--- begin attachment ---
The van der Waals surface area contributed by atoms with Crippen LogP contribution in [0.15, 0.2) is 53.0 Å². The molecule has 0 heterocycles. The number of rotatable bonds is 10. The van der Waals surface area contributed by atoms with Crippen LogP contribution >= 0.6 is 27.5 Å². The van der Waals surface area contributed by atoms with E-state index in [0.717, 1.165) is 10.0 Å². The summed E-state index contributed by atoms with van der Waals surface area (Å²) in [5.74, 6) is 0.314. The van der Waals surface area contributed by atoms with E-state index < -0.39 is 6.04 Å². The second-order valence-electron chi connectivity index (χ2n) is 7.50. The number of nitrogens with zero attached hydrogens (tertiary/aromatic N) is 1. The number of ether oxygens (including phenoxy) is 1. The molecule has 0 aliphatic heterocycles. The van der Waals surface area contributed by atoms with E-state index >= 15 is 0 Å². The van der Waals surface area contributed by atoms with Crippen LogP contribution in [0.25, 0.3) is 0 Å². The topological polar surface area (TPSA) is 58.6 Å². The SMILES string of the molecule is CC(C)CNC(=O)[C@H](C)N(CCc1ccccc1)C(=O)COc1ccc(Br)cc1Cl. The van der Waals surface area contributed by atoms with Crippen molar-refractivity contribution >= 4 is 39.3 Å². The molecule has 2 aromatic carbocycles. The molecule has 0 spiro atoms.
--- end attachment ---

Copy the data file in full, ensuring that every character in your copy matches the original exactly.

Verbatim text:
The van der Waals surface area contributed by atoms with Crippen LogP contribution in [0.15, 0.2) is 53.0 Å². The molecule has 0 heterocycles. The number of rotatable bonds is 10. The van der Waals surface area contributed by atoms with Crippen LogP contribution >= 0.6 is 27.5 Å². The van der Waals surface area contributed by atoms with E-state index in [0.717, 1.165) is 10.0 Å². The summed E-state index contributed by atoms with van der Waals surface area (Å²) in [5.74, 6) is 0.314. The van der Waals surface area contributed by atoms with E-state index < -0.39 is 6.04 Å². The second-order valence-electron chi connectivity index (χ2n) is 7.50. The number of nitrogens with zero attached hydrogens (tertiary/aromatic N) is 1. The number of ether oxygens (including phenoxy) is 1. The molecule has 0 aliphatic heterocycles. The van der Waals surface area contributed by atoms with E-state index >= 15 is 0 Å². The van der Waals surface area contributed by atoms with Crippen LogP contribution in [0.25, 0.3) is 0 Å². The topological polar surface area (TPSA) is 58.6 Å². The SMILES string of the molecule is CC(C)CNC(=O)[C@H](C)N(CCc1ccccc1)C(=O)COc1ccc(Br)cc1Cl. The van der Waals surface area contributed by atoms with Crippen molar-refractivity contribution >= 4 is 39.3 Å². The molecule has 2 aromatic carbocycles. The molecule has 0 spiro atoms.